If there is one thing the Chargers do not need this summer, it just so happens to be the one thing they do not have.
They do have a coach, Dan Henning, on the bubble.
They do have one of their best offensive players, Marion Butts, holding out for more money.
They do have one of their best defensive players, Lee Williams, demanding a trade.
They do have two other defensive standouts, Leslie O'Neal and Burt Grossman, bickering with each other.
They do not need any more controversy or distraction.
They do not need a quarterback controversy.
They don't have one.
However, they do have a controversial quarterback.
His name is Billy Joe Tolliver. He will be The Man, even though it seems most of San Diego would prefer that he be home in Boyd, Tex., tending bar. The theory is that overflows are much more tolerable than overthrows.
Charger fans have spent their off-season bemoaning their ill fortune in having Mr. Tolliver as their quarterback, this after they spent much of the 1990 season booing him. He has been made to feel about as welcome as a permanent eclipse.
Now, to be sure, these same fans are likely chagrined that there is no quarterback controversy. They clamor instead for a John Friesz or a Bob Gagliano or maybe even a Lee Hamilton. Please, they plead, anyone other than Billy Joe.
Excuse me, folks, but please settle down.
Tolliver is the antithesis of Dan Fouts' contention that he always got too much credit for the success of the Charger offense. Billy Joe gets too much blame.
To his credit, it does not seem to bother him.
"It comes with the position," he said, "and it comes with the fact that the Chargers have had eight losing seasons in a row . . . or whatever it's been. People get frustrated and everyone has their own opinions. You get used to it. People say what they want to say."
Tolliver has been a quarterback since he played for the Boyd Yellow Jackets. High school football being what it is in Texas, there was probably pressure there too.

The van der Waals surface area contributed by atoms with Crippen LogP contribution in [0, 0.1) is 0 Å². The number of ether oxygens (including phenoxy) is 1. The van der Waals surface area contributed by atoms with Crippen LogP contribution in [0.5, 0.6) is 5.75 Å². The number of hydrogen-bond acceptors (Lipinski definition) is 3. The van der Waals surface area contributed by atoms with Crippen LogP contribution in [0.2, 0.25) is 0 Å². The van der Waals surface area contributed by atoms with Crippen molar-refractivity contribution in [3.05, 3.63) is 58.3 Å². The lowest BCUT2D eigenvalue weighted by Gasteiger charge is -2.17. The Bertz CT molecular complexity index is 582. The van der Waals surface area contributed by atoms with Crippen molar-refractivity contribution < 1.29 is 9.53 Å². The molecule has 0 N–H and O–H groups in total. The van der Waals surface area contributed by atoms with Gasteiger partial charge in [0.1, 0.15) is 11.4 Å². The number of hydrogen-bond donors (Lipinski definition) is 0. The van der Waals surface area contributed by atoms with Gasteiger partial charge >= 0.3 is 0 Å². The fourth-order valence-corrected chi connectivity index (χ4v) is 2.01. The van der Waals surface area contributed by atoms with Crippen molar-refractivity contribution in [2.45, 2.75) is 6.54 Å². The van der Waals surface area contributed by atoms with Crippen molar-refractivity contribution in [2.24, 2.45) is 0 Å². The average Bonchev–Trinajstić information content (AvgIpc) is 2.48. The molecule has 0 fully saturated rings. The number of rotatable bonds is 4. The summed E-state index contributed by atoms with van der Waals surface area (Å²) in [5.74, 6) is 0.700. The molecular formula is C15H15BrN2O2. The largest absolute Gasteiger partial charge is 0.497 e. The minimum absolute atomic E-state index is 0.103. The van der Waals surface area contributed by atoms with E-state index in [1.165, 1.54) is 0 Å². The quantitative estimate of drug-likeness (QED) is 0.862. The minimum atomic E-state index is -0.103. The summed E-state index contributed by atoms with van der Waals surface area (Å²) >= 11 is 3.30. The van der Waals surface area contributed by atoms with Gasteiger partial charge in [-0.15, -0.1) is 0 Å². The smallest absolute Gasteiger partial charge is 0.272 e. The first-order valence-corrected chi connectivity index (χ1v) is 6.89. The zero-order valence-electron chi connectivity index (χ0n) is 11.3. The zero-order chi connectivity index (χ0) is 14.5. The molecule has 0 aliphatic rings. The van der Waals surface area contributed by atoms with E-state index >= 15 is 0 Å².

"The difference," he said, "was that there was bigger allegiance to the hometown team."
However, a further difference is that fans at the National Football League level are more inclined to voice their opinions on what they perceive is best for the home town team.
Not too many seem inclined to buy the notion that Tolliver should be the quarterback, but that's what I want to sell. He represents the most complete package in terms of familiarity with the system, physical tools and future potential.
What's more, he has maintained a healthy perspective and an even temperament in the face of criticism.
Asked if the fan unrest motivates him to prove them all wrong, he shrugged his shoulders.
"That's not the thing that motivates me," he said. "The thing that motivates me is to be the best. One of the guys asked me what I'd like to have said about me and I said I'd like the other teams to get their scouting reports together and say, 'How are we going to stop this guy?' The rest would take care of itself."
Obviously, neither Tolliver nor the Charger offense have gotten to that position yet. It has been a very conservative offense designed more not to lose.
"In the past, especially last year, we were a young offense," Tolliver said. "The defense had to keep us in the game and we had to try not to get us out of it. There's more familiarity now with what we're trying to do. We can conceivably go out now and win football games ourselves."
The difference . . . from his standpoint?
"It's easier to handle stuff once you've been there, especially a number of times," he said. "Experience gets you over the hump and then winning cures all ills."
Significantly, the Chargers were 8-11 in games Tolliver started over his first two seasons. Significantly? Indeed. In games with other starting quarterbacks, the Chargers were 4-9. That is a significant difference. I doubt that Joe Montana could take a 4-9 club and produce playoff caliber numbers in 19 starts. The quarterback simply does not make that much difference.
However, Billy Joe Tolliver himself is not inclined to dodge the pressure which befalls those who make their livings playing quarterback in the NFL.
Asked what it will take for the Charger offense to get into gear, he said: "Consistent play at quarterback."
Bang. Right like that. Those were his first four words.
"Everybody has to stay healthy," he continued, "because we're not a real deep football team. But we're going on our second year of all working together . . . wide receivers, running backs, everybody. You always have additions and subtractions, but, for the most part, we've kept a lot of people who've been here."
One of them is the much-maligned quarterback. Controversy may swirl around this training camp, but there is no doubt Billy Joe Tolliver a) has the job and b) deserves it.